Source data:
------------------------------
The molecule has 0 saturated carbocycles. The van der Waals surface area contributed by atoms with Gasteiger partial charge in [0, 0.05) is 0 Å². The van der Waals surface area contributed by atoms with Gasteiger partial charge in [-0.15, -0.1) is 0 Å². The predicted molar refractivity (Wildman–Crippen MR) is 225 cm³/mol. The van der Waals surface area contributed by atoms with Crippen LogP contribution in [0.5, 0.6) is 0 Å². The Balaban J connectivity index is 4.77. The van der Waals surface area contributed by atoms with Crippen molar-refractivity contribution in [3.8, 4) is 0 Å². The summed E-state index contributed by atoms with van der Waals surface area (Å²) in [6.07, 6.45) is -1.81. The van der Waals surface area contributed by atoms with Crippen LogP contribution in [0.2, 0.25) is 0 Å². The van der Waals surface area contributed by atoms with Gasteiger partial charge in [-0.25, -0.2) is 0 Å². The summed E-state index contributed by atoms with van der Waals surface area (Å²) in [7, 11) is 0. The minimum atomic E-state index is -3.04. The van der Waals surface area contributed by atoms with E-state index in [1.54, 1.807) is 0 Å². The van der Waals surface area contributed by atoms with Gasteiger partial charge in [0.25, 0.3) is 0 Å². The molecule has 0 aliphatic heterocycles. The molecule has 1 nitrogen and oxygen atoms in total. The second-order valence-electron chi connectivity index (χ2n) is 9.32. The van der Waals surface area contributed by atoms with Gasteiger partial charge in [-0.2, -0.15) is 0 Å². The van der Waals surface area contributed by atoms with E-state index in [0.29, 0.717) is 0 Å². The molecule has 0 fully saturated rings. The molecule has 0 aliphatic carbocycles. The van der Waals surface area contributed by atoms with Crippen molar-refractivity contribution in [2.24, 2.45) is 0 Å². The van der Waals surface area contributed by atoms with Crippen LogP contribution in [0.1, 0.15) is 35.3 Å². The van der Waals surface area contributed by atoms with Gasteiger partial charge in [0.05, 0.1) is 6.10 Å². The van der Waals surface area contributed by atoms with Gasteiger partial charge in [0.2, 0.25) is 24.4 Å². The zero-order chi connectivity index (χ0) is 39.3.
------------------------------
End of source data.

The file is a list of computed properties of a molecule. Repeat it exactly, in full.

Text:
The molecule has 0 saturated carbocycles. The van der Waals surface area contributed by atoms with Gasteiger partial charge in [0, 0.05) is 0 Å². The van der Waals surface area contributed by atoms with Gasteiger partial charge in [-0.15, -0.1) is 0 Å². The predicted molar refractivity (Wildman–Crippen MR) is 225 cm³/mol. The van der Waals surface area contributed by atoms with Crippen LogP contribution in [0.5, 0.6) is 0 Å². The Balaban J connectivity index is 4.77. The van der Waals surface area contributed by atoms with Crippen molar-refractivity contribution in [3.8, 4) is 0 Å². The summed E-state index contributed by atoms with van der Waals surface area (Å²) in [6.07, 6.45) is -1.81. The van der Waals surface area contributed by atoms with Crippen LogP contribution in [0.2, 0.25) is 0 Å². The van der Waals surface area contributed by atoms with Gasteiger partial charge in [-0.25, -0.2) is 0 Å². The summed E-state index contributed by atoms with van der Waals surface area (Å²) in [7, 11) is 0. The minimum atomic E-state index is -3.04. The van der Waals surface area contributed by atoms with E-state index in [1.54, 1.807) is 0 Å². The van der Waals surface area contributed by atoms with Gasteiger partial charge in [0.25, 0.3) is 0 Å². The molecule has 0 aliphatic heterocycles. The molecule has 1 nitrogen and oxygen atoms in total. The second-order valence-electron chi connectivity index (χ2n) is 9.32. The van der Waals surface area contributed by atoms with Gasteiger partial charge in [-0.2, -0.15) is 0 Å². The van der Waals surface area contributed by atoms with E-state index in [0.29, 0.717) is 0 Å². The molecule has 0 fully saturated rings. The molecule has 0 aliphatic carbocycles. The van der Waals surface area contributed by atoms with Crippen molar-refractivity contribution in [2.24, 2.45) is 0 Å². The van der Waals surface area contributed by atoms with Crippen LogP contribution in [0.1, 0.15) is 35.3 Å². The van der Waals surface area contributed by atoms with Gasteiger partial charge in [0.05, 0.1) is 6.10 Å². The van der Waals surface area contributed by atoms with Gasteiger partial charge in [0.2, 0.25) is 24.4 Å². The zero-order chi connectivity index (χ0) is 39.3.